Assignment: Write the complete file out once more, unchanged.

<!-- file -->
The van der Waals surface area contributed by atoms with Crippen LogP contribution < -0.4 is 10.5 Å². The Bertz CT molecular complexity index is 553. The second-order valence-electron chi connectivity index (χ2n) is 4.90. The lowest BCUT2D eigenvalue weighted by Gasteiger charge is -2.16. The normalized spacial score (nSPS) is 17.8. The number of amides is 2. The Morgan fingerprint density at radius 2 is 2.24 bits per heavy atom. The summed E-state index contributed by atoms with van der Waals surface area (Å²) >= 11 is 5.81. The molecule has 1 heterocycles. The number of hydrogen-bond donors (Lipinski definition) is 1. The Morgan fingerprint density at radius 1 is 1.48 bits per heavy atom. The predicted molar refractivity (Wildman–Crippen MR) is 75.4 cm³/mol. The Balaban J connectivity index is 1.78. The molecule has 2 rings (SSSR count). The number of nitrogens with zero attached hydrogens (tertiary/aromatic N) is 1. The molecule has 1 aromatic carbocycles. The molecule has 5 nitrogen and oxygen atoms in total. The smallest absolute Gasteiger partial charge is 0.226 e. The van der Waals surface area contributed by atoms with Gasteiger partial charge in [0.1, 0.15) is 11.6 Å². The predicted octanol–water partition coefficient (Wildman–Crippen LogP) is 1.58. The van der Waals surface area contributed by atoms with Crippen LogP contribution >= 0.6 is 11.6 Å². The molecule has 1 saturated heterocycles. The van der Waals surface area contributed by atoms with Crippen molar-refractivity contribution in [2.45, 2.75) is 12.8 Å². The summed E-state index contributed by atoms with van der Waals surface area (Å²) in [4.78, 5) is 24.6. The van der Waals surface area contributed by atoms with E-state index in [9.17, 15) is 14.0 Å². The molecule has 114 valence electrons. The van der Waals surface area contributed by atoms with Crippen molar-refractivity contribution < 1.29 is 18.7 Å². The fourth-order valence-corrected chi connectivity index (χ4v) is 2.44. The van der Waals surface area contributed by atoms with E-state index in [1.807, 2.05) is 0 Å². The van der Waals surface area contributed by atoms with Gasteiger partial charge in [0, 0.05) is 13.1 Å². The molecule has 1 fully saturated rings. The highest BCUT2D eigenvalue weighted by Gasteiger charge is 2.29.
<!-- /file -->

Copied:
The van der Waals surface area contributed by atoms with Crippen LogP contribution < -0.4 is 10.5 Å². The Bertz CT molecular complexity index is 553. The second-order valence-electron chi connectivity index (χ2n) is 4.90. The lowest BCUT2D eigenvalue weighted by Gasteiger charge is -2.16. The normalized spacial score (nSPS) is 17.8. The number of amides is 2. The Morgan fingerprint density at radius 2 is 2.24 bits per heavy atom. The summed E-state index contributed by atoms with van der Waals surface area (Å²) >= 11 is 5.81. The molecule has 1 heterocycles. The number of hydrogen-bond donors (Lipinski definition) is 1. The Morgan fingerprint density at radius 1 is 1.48 bits per heavy atom. The predicted molar refractivity (Wildman–Crippen MR) is 75.4 cm³/mol. The Balaban J connectivity index is 1.78. The molecule has 2 rings (SSSR count). The number of nitrogens with zero attached hydrogens (tertiary/aromatic N) is 1. The molecule has 1 aromatic carbocycles. The molecule has 5 nitrogen and oxygen atoms in total. The smallest absolute Gasteiger partial charge is 0.226 e. The van der Waals surface area contributed by atoms with Gasteiger partial charge in [0.1, 0.15) is 11.6 Å². The predicted octanol–water partition coefficient (Wildman–Crippen LogP) is 1.58. The van der Waals surface area contributed by atoms with Crippen LogP contribution >= 0.6 is 11.6 Å². The molecule has 1 saturated heterocycles. The van der Waals surface area contributed by atoms with Crippen molar-refractivity contribution in [2.45, 2.75) is 12.8 Å². The summed E-state index contributed by atoms with van der Waals surface area (Å²) in [4.78, 5) is 24.6. The van der Waals surface area contributed by atoms with E-state index in [9.17, 15) is 14.0 Å². The molecule has 114 valence electrons. The van der Waals surface area contributed by atoms with Crippen molar-refractivity contribution < 1.29 is 18.7 Å². The fourth-order valence-corrected chi connectivity index (χ4v) is 2.44. The van der Waals surface area contributed by atoms with E-state index in [1.807, 2.05) is 0 Å². The van der Waals surface area contributed by atoms with Gasteiger partial charge in [0, 0.05) is 13.1 Å². The molecule has 1 fully saturated rings. The highest BCUT2D eigenvalue weighted by Gasteiger charge is 2.29.